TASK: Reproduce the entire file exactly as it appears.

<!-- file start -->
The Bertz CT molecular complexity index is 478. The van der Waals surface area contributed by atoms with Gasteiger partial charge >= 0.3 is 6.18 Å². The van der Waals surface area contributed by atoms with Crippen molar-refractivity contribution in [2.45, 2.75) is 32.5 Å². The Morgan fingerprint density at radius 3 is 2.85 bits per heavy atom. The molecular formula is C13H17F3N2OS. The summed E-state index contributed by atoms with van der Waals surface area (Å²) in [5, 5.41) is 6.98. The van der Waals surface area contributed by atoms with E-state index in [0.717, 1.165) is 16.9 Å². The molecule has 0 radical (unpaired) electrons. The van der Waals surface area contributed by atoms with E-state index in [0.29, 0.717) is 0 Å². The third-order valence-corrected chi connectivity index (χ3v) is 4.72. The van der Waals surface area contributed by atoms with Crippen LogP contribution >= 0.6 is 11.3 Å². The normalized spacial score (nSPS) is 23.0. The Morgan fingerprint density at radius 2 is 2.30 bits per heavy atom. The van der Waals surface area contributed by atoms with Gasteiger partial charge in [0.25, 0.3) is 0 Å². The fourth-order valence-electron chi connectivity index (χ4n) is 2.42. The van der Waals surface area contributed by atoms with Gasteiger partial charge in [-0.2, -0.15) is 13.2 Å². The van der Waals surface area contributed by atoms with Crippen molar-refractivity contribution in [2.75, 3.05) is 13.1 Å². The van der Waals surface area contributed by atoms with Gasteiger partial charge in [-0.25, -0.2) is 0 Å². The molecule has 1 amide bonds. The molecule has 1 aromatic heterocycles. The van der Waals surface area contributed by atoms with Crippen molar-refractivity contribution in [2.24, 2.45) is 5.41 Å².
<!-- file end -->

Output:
The Bertz CT molecular complexity index is 478. The van der Waals surface area contributed by atoms with Gasteiger partial charge >= 0.3 is 6.18 Å². The van der Waals surface area contributed by atoms with Crippen molar-refractivity contribution in [2.45, 2.75) is 32.5 Å². The Morgan fingerprint density at radius 3 is 2.85 bits per heavy atom. The molecular formula is C13H17F3N2OS. The summed E-state index contributed by atoms with van der Waals surface area (Å²) in [5, 5.41) is 6.98. The van der Waals surface area contributed by atoms with E-state index in [0.717, 1.165) is 16.9 Å². The molecule has 0 radical (unpaired) electrons. The van der Waals surface area contributed by atoms with E-state index in [0.29, 0.717) is 0 Å². The third-order valence-corrected chi connectivity index (χ3v) is 4.72. The van der Waals surface area contributed by atoms with Crippen LogP contribution >= 0.6 is 11.3 Å². The normalized spacial score (nSPS) is 23.0. The Morgan fingerprint density at radius 2 is 2.30 bits per heavy atom. The van der Waals surface area contributed by atoms with Gasteiger partial charge in [0.25, 0.3) is 0 Å². The fourth-order valence-electron chi connectivity index (χ4n) is 2.42. The van der Waals surface area contributed by atoms with Gasteiger partial charge in [-0.2, -0.15) is 13.2 Å². The van der Waals surface area contributed by atoms with Crippen molar-refractivity contribution in [2.75, 3.05) is 13.1 Å². The van der Waals surface area contributed by atoms with Gasteiger partial charge in [-0.25, -0.2) is 0 Å². The molecule has 1 amide bonds. The molecule has 1 aromatic heterocycles. The van der Waals surface area contributed by atoms with Crippen molar-refractivity contribution in [2.24, 2.45) is 5.41 Å².